Sunday, April 2, 2017
1st 5 Pages April Workshop- Collins
Name: Timothy Collins
Genre: Young Adult Horror
The toe tag on the decapitated body read: IF FOUND, CALL (512)576-3038, so fifteen-year-old Del pulled out her iPhone.
“I’m not afraid of you,” Del said, circling the shirtless decaying corpse. She maintained a perimeter outside the buzzing flies and fluid soaked ground but breathed easier knowing it wouldn’t answer. “I’ve seen other dead people, you know.”
Seen. Created. Collected. Same difference.
The burning Texas sun played spotlight for the headless body starring center stage. Nothing else in the forgotten hay field warranted a second glance. Del spied a turkey vulture gliding in a copycat pattern around the body. She reached her sweat drenched hand down, snatched a piece of gray limestone from the dirt, and launched her projectile at the hideous black bird.
“Get outta here, dumb bird! He’s mine!” Del’s cheeks boiled red matching the shade on her Deadpool t-shirt. The vulture settled into the field’s lone oak tree and voiced its displeasure, but, for now, Del owned her prize uncontested.
She sneered at the corpse. “He’d eat you if I let him, but you’re my entrance fee.” Del flipped her head toward the oak masquerading as a kickstand for her ten-speed bike. “And them.”
Dead bodies were a one-way ticket to life in jail for most, not a bloody precursor to salvation.
Dad better not be full of shit, but finding a body with a phone number attached to the toe just like he mentioned in his stories was too much coincidence to simply be a coincidence.
Del chewed her last unbroken nail to a jagged nub before dialing. She figured most people would be afraid to call, but they weren’t in her situation. How many people needed to find a magical cure for cancer, like yesterday.
What if no one answered?
Del wondered if she should have dialed 911, but the cops would canvas the field. Talking her way out of one dead body seemed plausible, but not half-dozen. Her underground fort kept them hidden from sight, but their putrid scent would betray her.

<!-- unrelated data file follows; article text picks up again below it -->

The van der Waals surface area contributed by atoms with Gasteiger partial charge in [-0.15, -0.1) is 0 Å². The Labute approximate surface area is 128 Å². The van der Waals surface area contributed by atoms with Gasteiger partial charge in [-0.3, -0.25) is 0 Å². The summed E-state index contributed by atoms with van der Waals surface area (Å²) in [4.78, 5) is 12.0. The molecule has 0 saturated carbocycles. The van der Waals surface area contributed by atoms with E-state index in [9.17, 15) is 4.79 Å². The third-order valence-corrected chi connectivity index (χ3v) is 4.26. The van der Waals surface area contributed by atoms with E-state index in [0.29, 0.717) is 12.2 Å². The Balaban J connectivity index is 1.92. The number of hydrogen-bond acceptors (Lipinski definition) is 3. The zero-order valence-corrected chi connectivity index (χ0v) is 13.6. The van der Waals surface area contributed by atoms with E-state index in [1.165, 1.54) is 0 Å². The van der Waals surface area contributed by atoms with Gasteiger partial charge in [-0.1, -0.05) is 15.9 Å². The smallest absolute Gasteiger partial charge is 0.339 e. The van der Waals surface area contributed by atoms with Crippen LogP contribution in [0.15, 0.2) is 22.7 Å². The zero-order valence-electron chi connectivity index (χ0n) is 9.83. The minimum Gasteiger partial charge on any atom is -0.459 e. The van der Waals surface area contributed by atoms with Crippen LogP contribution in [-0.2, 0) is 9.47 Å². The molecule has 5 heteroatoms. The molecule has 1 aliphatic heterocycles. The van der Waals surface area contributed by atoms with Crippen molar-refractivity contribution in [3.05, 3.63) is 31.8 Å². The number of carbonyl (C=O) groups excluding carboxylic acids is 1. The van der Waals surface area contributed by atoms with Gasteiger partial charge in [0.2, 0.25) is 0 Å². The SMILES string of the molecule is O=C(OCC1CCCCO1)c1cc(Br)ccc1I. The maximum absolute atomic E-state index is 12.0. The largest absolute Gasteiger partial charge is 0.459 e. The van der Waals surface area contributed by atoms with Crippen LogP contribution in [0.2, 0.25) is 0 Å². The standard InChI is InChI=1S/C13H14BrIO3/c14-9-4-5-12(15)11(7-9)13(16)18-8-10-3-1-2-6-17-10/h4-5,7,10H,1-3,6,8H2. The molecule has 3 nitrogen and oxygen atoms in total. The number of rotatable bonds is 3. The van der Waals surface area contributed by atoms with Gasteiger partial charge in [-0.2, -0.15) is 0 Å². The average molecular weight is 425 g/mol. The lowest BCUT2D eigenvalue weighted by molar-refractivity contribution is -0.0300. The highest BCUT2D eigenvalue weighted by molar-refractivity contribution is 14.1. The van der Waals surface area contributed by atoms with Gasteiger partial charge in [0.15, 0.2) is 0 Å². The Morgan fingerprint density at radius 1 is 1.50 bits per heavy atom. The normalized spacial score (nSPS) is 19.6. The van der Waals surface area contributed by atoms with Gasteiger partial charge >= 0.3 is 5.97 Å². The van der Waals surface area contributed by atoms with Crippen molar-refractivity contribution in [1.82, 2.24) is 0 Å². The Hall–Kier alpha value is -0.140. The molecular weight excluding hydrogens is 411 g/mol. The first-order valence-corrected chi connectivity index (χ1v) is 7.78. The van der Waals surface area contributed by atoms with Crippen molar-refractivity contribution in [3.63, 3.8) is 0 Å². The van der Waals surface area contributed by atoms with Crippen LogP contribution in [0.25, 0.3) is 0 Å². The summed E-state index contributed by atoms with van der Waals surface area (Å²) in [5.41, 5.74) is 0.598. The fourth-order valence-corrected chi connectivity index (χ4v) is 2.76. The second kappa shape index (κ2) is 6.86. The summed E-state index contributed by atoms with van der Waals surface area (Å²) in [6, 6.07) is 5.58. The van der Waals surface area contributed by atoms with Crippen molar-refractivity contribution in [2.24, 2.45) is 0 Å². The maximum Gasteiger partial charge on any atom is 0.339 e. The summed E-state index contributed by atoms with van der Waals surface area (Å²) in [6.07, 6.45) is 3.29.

“Yeah?” Gruff and tumble on the other end, but welcoming in an odd way. “You got Pez.” Del strained to hear him over the hum of the idling truck engine behind the man’s voice.
“Hi, this is Del.” She pulled the phone away from her ear and stomped the unforgiving limestone ground. Dammit, Delilah. You, stupid child. Why would you say your name?
“Pez, who the hell you talking to?” A garbled male voice in the background asked.
“I found something I think belongs to you.” Del opted not to slow play her hand. Time wasn’t an ally.
“I’m listening,” Pez said.
“A body. Male. Fat and goopy. Like, ‘loved Taco ’ fat.” Del noted the corpse lacked fingers. No blood ran from the wounds. “And no head.” She performed a quick pirouette to verify she didn’t miss it in the open field.
Nope. No head. No smell. Maybe the perfect guy.
“Should I be freaking out?” Del asked.
Silence swept over the abandoned field. She dug her teeth into her sun-chapped bottom lip.
“No need to freak out. We’ll take care of everything. Can you tell me where you are?” he asked.
The background voice chimed in, louder and filled with subtle rage. “Did you put your phone number on a dead body?”
“Do you think I’m stupid? I’d never give out my phone number, Dermit,” Pez paused. “This is your phone.”
Del jerked forward, laughing so hard the jet-black iPhone slipped from her hands. It bounced harmlessly into the white milky substance oozing from the body. She hesitated but relented and plucked it from the goo.